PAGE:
17th June is Iceland's national day - this year marked the 70th anniversary of their independence from Denmark. I didn't realise it was so recent, but history has never been my strong point...
Anyway, we spent the day on another coach tour - the South Shore Adventure with Reykjavik Excursions. It rained. I took far too many very similar photos, none of which are particularly spectacular. But it was a really interesting day, with a lot of stuff crammed in. Definitely recommended.
I've walked on/in glaciers in France and Austria, but mum had never seen one before. This one is covered in piles of volcanic ash. Pretty cool (terrible pun only half intended).
On our coach were a group of Chinese (I think) tourists, who were most definitely not dressed for it. However watching a lady in a miniskirt and heels totter around on top of a big lump of ice provided entertainment for the rest of us.
We stopped for lunch in Vík, and had a very short walk through the lupins. If I was to summarise our trip to Iceland in three colours, it would be black (ash/lava), bright green (grass) and purple (lupins). They're everywhere! Apparently originally planted because they're good at getting nutrients into the volcanic soil, so other plants will grow. Our view from the bus windows was frequently a sea of bluey purple.
A black sand beach with basalt columns and sea stacks. Very pretty! We saw at least one puffin flying overhead, so mum was happy.
The badly dressed Chinese ladies were sinking into the sand in their heels, which was quite funny.
Skógar folk museum and Skógafoss
At the museum, a guide whose name I've forgotten showed us around the main indoor bits, and gave us a bit of a history of rural Icelandic life. He then left us to explore the rest of the museum, which includes some buildings outside - turf houses, a church and what I think was a schoolhouse. Oh, and some mini houses for the Huldufólk...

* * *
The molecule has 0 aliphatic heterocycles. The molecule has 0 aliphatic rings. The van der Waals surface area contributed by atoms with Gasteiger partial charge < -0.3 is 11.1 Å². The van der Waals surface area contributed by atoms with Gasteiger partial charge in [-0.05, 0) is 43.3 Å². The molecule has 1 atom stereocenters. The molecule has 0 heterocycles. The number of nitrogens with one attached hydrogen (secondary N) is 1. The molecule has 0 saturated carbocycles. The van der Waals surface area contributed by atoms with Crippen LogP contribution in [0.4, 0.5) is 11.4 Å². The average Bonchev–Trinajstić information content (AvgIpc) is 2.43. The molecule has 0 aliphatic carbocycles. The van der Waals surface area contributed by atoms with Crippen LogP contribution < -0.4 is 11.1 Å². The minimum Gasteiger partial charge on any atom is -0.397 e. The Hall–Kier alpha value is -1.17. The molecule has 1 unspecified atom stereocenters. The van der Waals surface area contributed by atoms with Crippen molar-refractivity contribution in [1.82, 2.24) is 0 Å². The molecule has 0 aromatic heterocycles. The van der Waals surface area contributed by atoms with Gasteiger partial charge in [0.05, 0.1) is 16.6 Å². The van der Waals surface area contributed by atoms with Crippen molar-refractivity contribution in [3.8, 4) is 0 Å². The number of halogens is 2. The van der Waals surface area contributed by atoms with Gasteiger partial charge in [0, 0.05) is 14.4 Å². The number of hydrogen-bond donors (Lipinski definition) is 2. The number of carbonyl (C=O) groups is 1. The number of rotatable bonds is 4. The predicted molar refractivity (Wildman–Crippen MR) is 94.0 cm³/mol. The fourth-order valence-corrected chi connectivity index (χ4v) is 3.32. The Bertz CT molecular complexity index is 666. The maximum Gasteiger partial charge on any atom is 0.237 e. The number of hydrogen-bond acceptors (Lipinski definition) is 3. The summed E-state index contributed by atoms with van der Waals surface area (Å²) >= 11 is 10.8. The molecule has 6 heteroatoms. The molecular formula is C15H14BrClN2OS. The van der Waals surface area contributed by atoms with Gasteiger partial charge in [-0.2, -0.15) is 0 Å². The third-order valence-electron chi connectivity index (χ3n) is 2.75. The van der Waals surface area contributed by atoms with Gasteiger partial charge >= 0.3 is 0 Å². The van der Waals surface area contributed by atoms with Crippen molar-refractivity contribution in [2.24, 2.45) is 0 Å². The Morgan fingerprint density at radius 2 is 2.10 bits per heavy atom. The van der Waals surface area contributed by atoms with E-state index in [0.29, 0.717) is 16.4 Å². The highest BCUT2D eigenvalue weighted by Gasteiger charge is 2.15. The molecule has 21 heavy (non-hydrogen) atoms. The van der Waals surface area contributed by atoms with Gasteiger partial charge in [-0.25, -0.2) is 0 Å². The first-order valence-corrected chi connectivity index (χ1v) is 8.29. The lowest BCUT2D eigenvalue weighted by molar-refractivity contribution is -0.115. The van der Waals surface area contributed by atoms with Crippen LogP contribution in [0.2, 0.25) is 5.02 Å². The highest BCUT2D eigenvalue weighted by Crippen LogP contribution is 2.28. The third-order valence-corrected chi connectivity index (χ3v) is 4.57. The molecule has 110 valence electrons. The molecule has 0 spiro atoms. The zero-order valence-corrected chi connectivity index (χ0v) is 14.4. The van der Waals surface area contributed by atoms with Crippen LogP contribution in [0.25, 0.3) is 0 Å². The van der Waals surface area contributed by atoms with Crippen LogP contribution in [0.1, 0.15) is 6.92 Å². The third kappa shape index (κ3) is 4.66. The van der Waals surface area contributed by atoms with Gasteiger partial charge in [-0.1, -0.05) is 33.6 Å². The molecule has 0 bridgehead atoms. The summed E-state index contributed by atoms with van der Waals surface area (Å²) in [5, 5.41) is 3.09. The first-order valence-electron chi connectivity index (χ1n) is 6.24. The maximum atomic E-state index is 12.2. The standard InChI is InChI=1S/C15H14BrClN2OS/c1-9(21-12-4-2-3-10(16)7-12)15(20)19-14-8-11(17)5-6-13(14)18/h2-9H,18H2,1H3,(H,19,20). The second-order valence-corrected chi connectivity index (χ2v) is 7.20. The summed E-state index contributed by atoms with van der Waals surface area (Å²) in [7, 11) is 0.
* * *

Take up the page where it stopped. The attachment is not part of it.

There's also a transport museum on site, but we didn't have time to wander around that too.
Next we headed to the waterfall. It's big! About a 60m drop. This part of Iceland has some odd geography going on - big cliffs with waterfalls falling off them, then several miles of flat (with random standalone hills) until you reach the sea. Something about the whole landmass tipping or rising, I believe.
Having taken a few photos from the bottom, I pretty much ran up the many stairs on the steep path to the viewing platform at the top, as we didn't have much time. Knackering! I reckon the best view was actually from a random unmarked path about half way up.
Another big fall, which you can walk behind. This might have been a large part of my reason for choosing this particular day tour. Definitely more impressive than Sgwd yr Eira (and any waterfalls I may have accidental ended up underneath in my kayak, ahem).
The badly dressed people didn't bother getting off the bus for this one, which was probably a good call.
On the drive back, rather than talk about the scenery we couldn't see for cloud, our tour guide got a bit political, ranting about Iceland's financial situation (amongst other things!). A topic of conversation that guidebooks suggest avoiding bringing up, as it's obviously a bit of a touchy subject.
Had pizza for dinner, because I've eaten pizza in every country I've visited so why break with tradition. It didn't have any tomato sauce, but was very tasty regardless.